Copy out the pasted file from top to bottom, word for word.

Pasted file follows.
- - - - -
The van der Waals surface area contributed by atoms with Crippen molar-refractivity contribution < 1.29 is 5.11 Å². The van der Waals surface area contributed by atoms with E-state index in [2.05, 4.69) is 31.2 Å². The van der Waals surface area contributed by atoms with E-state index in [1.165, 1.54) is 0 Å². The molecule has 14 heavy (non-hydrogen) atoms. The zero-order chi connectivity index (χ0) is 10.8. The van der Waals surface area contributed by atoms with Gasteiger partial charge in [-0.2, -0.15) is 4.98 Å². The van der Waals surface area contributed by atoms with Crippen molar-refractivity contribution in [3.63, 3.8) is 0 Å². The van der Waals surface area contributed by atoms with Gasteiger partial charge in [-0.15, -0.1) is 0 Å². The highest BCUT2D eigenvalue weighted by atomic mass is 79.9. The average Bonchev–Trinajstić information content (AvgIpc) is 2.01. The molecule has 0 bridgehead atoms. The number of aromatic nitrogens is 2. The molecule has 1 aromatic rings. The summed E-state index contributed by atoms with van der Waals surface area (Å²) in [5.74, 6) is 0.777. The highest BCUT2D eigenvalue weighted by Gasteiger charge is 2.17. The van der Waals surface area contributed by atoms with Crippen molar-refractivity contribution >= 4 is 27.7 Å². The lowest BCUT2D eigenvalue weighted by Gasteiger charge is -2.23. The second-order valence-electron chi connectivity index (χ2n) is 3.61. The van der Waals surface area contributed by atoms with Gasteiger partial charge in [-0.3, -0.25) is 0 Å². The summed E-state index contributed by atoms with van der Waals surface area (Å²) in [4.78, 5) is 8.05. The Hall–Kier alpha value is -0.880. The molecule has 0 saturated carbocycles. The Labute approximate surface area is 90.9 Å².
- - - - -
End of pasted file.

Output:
The van der Waals surface area contributed by atoms with Crippen molar-refractivity contribution < 1.29 is 5.11 Å². The van der Waals surface area contributed by atoms with E-state index in [2.05, 4.69) is 31.2 Å². The van der Waals surface area contributed by atoms with E-state index in [1.165, 1.54) is 0 Å². The molecule has 14 heavy (non-hydrogen) atoms. The zero-order chi connectivity index (χ0) is 10.8. The van der Waals surface area contributed by atoms with Gasteiger partial charge in [-0.2, -0.15) is 4.98 Å². The van der Waals surface area contributed by atoms with Crippen molar-refractivity contribution in [3.63, 3.8) is 0 Å². The van der Waals surface area contributed by atoms with Gasteiger partial charge in [-0.15, -0.1) is 0 Å². The highest BCUT2D eigenvalue weighted by atomic mass is 79.9. The average Bonchev–Trinajstić information content (AvgIpc) is 2.01. The molecule has 0 bridgehead atoms. The number of aromatic nitrogens is 2. The molecule has 1 aromatic rings. The summed E-state index contributed by atoms with van der Waals surface area (Å²) in [5.74, 6) is 0.777. The highest BCUT2D eigenvalue weighted by Gasteiger charge is 2.17. The van der Waals surface area contributed by atoms with Crippen molar-refractivity contribution >= 4 is 27.7 Å². The lowest BCUT2D eigenvalue weighted by Gasteiger charge is -2.23. The second-order valence-electron chi connectivity index (χ2n) is 3.61. The van der Waals surface area contributed by atoms with Gasteiger partial charge in [-0.3, -0.25) is 0 Å². The summed E-state index contributed by atoms with van der Waals surface area (Å²) in [4.78, 5) is 8.05. The Hall–Kier alpha value is -0.880. The molecule has 0 saturated carbocycles. The Labute approximate surface area is 90.9 Å².